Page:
Here’s today’s TIME.com column on the grownup hijacking of Halloween. It was initially a little more of a nostalgia trip/polemic (before the friendly touch of my editor friends at TIME Inc.) on how parents (and others: e.g. Christian pastors, see Jesusween.com) pretty much ruined the only truly kid-centric, vaguely subversive holiday we’ve got.
But in the interest of full disclosure here, I’m pretty sure I’m going to catch some ‘incoming’ from my mom and sister over the suggestion (merely implied) that I, personally, was one of those creative, disciplined, spirited Pioneer Girl children who made her costumes single handedly out of scraps from the rag bag. Not! My mother and sister are still suffering PTSD flashbacks from my annual Halloween costume histrionics, most memorably the time I required an emergency witch costume substitute (frosted white lipstick, boots, gauzy black mini-skirt) after
going totally batshit-crazy berserk having a little change of heart over my “adorable” jelly bean jar ensemble…made from the proverbial DRY CLEANER BAG. Stuffed with airway-obstructing balloons. With a price tag roped around my neck. Need I say more??
And I also remember my poor enterprising sister, who really was a Pioneer Girl (and routinely exhorted me to rip weeds out of the brook behind my house until my hands bled so as to ‘gather food for the harvest’), and her unjust reward for her entirely self-made Tin Man costume: being mistaken for an ironing board.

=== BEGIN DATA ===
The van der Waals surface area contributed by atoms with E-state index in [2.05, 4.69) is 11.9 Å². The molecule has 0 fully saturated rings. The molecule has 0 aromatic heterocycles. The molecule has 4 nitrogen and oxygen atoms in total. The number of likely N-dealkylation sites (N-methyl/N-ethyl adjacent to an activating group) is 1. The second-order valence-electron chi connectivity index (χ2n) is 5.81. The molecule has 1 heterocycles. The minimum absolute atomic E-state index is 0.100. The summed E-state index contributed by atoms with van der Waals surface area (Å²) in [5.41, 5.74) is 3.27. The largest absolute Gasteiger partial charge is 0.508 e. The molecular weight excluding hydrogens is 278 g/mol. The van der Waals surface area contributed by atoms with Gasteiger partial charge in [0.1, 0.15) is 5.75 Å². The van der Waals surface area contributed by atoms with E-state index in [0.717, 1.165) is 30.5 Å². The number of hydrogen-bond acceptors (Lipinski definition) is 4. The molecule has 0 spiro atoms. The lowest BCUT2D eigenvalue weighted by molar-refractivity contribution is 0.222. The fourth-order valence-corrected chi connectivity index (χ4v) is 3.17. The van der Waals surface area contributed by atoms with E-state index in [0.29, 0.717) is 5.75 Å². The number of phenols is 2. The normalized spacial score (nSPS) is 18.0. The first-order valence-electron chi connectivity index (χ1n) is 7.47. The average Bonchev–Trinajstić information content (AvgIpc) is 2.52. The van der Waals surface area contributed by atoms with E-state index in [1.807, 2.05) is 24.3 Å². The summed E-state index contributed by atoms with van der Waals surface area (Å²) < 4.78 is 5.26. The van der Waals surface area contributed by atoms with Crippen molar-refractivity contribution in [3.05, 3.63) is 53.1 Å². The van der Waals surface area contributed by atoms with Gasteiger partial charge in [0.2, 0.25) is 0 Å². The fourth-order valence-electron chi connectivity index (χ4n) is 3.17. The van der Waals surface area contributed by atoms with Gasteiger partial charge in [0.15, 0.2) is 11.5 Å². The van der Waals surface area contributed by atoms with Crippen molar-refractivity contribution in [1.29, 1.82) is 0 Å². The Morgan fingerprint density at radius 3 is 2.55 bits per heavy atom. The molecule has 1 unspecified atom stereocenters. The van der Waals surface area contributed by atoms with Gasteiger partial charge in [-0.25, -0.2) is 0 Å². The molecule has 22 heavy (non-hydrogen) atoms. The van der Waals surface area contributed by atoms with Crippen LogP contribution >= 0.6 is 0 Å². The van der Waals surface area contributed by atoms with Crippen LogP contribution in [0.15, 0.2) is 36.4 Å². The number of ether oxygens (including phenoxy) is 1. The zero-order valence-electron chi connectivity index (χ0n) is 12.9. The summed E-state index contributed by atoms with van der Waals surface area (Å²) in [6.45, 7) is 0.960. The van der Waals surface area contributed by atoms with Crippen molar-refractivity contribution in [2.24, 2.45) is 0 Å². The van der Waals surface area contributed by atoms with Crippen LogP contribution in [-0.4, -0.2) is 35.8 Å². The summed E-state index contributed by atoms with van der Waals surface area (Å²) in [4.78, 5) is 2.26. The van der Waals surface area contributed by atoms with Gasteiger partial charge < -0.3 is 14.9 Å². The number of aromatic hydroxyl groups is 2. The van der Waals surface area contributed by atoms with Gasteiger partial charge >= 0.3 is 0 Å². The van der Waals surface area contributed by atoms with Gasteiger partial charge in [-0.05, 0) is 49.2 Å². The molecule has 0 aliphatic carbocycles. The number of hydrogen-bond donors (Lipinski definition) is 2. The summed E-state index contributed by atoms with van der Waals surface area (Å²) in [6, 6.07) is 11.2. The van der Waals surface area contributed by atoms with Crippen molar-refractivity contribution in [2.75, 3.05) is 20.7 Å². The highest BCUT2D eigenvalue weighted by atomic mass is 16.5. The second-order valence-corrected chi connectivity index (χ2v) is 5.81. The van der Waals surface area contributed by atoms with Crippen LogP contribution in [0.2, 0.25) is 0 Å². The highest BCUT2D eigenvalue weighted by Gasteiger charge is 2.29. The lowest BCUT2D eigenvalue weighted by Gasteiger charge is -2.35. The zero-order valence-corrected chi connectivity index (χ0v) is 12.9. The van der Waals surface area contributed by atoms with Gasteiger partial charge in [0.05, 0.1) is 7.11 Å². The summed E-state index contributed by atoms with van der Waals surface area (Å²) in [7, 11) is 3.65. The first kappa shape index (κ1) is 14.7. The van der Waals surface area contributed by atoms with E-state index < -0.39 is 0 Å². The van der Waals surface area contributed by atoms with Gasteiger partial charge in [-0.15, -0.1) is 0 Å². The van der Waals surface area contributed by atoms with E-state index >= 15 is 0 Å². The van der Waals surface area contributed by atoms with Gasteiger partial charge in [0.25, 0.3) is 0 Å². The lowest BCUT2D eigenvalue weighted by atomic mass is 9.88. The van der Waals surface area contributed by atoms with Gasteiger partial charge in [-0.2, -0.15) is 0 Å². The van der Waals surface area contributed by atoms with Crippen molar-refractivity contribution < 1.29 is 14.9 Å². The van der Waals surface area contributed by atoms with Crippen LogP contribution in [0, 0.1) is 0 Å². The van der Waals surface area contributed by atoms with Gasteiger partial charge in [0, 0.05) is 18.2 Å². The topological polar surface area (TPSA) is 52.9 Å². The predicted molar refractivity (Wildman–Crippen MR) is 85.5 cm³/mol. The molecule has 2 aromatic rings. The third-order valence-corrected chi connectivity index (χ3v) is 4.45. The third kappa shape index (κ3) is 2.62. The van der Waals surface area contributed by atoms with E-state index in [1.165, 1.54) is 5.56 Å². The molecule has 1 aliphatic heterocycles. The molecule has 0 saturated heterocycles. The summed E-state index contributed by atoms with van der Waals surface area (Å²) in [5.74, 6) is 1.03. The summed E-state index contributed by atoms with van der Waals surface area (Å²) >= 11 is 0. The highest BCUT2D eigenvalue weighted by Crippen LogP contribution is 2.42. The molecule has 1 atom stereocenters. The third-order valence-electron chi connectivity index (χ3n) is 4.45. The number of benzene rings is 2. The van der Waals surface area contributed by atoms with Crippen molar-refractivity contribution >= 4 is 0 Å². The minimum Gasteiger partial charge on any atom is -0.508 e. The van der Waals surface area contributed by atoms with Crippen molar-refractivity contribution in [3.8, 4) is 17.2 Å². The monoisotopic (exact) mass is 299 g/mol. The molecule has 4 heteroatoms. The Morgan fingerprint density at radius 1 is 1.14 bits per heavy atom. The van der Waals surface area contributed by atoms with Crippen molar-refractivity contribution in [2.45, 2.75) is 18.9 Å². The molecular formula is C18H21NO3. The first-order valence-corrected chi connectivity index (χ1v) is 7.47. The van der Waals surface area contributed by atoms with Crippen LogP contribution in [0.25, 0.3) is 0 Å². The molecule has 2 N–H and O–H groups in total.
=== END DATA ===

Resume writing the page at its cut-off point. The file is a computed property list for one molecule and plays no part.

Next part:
Nonetheless, with the haze of nostalgia, I give you: Grownups in Costumes: Have Adults Ruined Halloween:
“American adults now spend significantly more money on their own Halloween costumes than on their children’s. In fact, this year’s holiday is projected to ring up a recession-proof eight billion dollars in spending, only 13 percent of which actually goes to kids’ costumes (1.1 billion dollars) compared to the 17.5 percent (1.4 billion dollars) adults spend on their own dracula capes and french maid getups, in addition to the food, alcohol, and holiday décor. And let’s not leave the family dog out of the festivities. We spent $370 million dollars on pet costumes in 2011.
There’s nothing wrong with adults having a good time, of course. But you have to wonder why they have co-opted this children’s holiday to such a startling degree, and whether they are taking away some of Halloween’s magic in the process…